Definition of asset financing


What is asset finance?

Asset financing refers to the use of assets on a company’s balance sheet, including short-term investments, inventory, and accounts receivable, to borrow money or obtain a loan. The company borrowing the funds must provide the lender with security over the assets.

Understanding asset finance

Asset financing differs significantly from traditional financing, as the borrowing company offers part of its assets to get a cash loan quickly. A traditional financing arrangement, such as a project-based loan, would involve a longer process including business planning, projections, etc. Asset financing is most often used when a borrower needs a short-term cash loan or working capital. In most cases, the borrowing company resorting to asset financing pledges its trade receivables; however, the use of inventory assets in the borrowing process is not uncommon.

Key points to remember

  • Asset financing allows a business to obtain a loan by pledging the assets on the balance sheet.
  • Asset financing is generally used to cover a short-term need for working capital.
  • Some companies prefer to use asset financing instead of traditional financing, as financing is based on the assets themselves rather than the bank’s perception of the company’s creditworthiness and future business prospects.

The difference between asset finance and asset lending

At a basic level, asset finance and asset lending are terms that basically refer to the same thing, with a slight difference. With asset loans, when an individual borrows money to buy a house or a car, the house or vehicle serves as collateral for the loan. If the loan is not repaid within the specified time, it falls within the fault, and the lender can then seize the car or house and sell it in order to pay off the loan amount. The same concept applies to companies that buy assets. With asset financing, if other assets are used to help the person qualify for the loan, they are generally not considered a direct guarantee on the loan amount.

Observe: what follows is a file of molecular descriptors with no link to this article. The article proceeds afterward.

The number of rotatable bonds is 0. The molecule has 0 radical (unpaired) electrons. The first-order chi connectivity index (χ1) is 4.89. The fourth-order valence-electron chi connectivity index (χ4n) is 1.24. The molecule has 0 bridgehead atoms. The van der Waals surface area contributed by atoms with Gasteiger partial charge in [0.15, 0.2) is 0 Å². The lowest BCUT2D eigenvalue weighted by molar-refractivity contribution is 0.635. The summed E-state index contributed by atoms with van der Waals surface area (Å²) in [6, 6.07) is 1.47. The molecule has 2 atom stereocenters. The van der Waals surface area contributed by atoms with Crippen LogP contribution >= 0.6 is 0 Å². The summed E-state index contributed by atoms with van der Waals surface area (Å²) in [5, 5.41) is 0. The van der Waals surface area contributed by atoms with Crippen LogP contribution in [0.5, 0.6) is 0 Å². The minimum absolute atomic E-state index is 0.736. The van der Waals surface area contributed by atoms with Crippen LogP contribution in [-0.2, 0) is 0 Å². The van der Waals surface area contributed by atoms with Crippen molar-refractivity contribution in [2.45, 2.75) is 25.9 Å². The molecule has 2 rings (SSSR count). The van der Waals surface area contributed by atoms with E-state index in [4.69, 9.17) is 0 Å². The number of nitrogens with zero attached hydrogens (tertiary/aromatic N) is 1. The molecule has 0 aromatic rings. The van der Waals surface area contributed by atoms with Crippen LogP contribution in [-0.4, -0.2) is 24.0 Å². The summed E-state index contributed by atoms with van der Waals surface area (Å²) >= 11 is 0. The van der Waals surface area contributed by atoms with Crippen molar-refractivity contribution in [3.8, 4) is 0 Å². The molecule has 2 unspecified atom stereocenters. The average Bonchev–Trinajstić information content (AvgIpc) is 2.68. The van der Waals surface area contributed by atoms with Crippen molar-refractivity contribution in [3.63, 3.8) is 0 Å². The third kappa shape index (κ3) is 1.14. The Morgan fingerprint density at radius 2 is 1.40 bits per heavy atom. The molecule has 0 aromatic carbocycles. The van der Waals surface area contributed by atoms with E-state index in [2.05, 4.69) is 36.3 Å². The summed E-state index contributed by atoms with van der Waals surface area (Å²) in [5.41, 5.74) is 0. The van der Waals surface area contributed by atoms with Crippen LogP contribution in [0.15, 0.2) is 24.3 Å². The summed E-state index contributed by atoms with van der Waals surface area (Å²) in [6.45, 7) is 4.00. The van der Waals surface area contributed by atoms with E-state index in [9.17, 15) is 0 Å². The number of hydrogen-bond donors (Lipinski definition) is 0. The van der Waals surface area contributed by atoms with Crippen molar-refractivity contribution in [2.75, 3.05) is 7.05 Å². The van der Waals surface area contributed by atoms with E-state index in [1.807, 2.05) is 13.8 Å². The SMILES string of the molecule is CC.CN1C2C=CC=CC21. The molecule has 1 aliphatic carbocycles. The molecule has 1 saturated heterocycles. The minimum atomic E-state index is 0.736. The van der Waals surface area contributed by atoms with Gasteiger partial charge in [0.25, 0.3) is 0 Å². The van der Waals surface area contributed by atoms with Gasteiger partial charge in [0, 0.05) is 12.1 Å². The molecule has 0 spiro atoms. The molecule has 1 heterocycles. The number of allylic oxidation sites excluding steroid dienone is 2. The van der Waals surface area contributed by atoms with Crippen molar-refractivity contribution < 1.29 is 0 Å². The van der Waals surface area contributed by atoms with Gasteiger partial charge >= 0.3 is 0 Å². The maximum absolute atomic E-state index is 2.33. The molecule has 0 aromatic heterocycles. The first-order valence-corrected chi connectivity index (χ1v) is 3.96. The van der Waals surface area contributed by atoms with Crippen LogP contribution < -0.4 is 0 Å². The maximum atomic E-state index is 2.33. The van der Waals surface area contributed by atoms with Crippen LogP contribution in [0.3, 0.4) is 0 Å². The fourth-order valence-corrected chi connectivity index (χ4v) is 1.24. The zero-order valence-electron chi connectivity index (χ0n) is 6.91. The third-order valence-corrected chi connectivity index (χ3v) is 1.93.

Asset financing is typically used by businesses, which tend to borrow against the assets they currently own. Accounts receivable, inventory, machinery and even buildings and warehouses can be offered as collateral for a loan. These loans are almost always used for short-term financing needs, such as cash to pay employees’ salaries or to purchase the raw materials needed to produce the goods sold. Thus, the company does not buy a new asset, but uses its own assets to fill a cash shortage. If, however, the business defaults, the lender can still seize the assets and attempt to sell them to recover the loan amount.

Secured and unsecured loans in asset finance

Asset finance, in the past, was generally viewed as a type of finance of last resort; however, the stigma surrounding this source of funding has diminished over time. This is mainly true for small businesses, startups and other businesses that do not have the history or credit rating to qualify for alternative sources of finance.

There are two main types of loans that can be granted. The most traditional type is a secured loan, in which a company borrows, pledging an asset against the debt. The lender takes into account the value of the pledged asset instead of looking at the creditworthiness of the business as a whole. If the loan is not repaid, the lender can seize the asset that has been pledged against the debt. Unsecured loans do not specifically imply guarantees; however, the lender may have a general claim on the assets of the business if the repayment is not made. If the business goes bankrupt, secured creditors usually receive a greater proportion of their claims. As a result, secured loans generally have a lower interest rate, which makes them more attractive to businesses in need of asset financing.


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